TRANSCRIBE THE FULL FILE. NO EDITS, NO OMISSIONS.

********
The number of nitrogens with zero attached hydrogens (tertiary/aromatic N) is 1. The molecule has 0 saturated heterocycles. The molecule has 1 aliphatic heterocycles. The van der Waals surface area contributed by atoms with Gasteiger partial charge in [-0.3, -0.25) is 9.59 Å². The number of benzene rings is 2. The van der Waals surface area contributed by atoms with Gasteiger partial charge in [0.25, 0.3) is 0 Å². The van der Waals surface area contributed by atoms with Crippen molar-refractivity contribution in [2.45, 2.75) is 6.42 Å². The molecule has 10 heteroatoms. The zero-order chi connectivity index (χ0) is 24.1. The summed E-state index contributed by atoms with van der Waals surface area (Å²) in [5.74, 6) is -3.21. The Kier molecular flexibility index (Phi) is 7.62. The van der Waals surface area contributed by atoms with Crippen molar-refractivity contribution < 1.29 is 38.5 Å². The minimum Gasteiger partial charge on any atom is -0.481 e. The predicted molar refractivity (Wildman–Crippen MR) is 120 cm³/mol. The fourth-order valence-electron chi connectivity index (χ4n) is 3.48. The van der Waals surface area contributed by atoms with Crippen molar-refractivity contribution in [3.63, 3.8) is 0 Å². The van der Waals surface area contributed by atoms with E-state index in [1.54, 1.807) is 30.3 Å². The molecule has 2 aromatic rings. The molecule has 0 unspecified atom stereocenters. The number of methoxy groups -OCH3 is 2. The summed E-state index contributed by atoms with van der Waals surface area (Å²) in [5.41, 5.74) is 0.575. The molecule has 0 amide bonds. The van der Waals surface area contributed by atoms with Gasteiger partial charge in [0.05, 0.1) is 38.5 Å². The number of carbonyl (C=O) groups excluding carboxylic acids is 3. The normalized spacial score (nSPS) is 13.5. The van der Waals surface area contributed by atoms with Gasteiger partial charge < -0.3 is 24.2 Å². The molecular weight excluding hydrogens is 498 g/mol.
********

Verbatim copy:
The number of nitrogens with zero attached hydrogens (tertiary/aromatic N) is 1. The molecule has 0 saturated heterocycles. The molecule has 1 aliphatic heterocycles. The van der Waals surface area contributed by atoms with Gasteiger partial charge in [-0.3, -0.25) is 9.59 Å². The number of benzene rings is 2. The van der Waals surface area contributed by atoms with Gasteiger partial charge in [0.25, 0.3) is 0 Å². The van der Waals surface area contributed by atoms with Crippen molar-refractivity contribution in [2.45, 2.75) is 6.42 Å². The molecule has 10 heteroatoms. The zero-order chi connectivity index (χ0) is 24.1. The summed E-state index contributed by atoms with van der Waals surface area (Å²) in [5.74, 6) is -3.21. The Kier molecular flexibility index (Phi) is 7.62. The van der Waals surface area contributed by atoms with Crippen molar-refractivity contribution < 1.29 is 38.5 Å². The minimum Gasteiger partial charge on any atom is -0.481 e. The predicted molar refractivity (Wildman–Crippen MR) is 120 cm³/mol. The fourth-order valence-electron chi connectivity index (χ4n) is 3.48. The van der Waals surface area contributed by atoms with Crippen molar-refractivity contribution in [3.63, 3.8) is 0 Å². The van der Waals surface area contributed by atoms with E-state index in [1.54, 1.807) is 30.3 Å². The molecule has 2 aromatic rings. The molecule has 0 unspecified atom stereocenters. The number of methoxy groups -OCH3 is 2. The summed E-state index contributed by atoms with van der Waals surface area (Å²) in [5.41, 5.74) is 0.575. The molecule has 0 amide bonds. The van der Waals surface area contributed by atoms with Gasteiger partial charge in [0.05, 0.1) is 38.5 Å². The number of carbonyl (C=O) groups excluding carboxylic acids is 3. The normalized spacial score (nSPS) is 13.5. The van der Waals surface area contributed by atoms with Gasteiger partial charge < -0.3 is 24.2 Å². The molecular weight excluding hydrogens is 498 g/mol.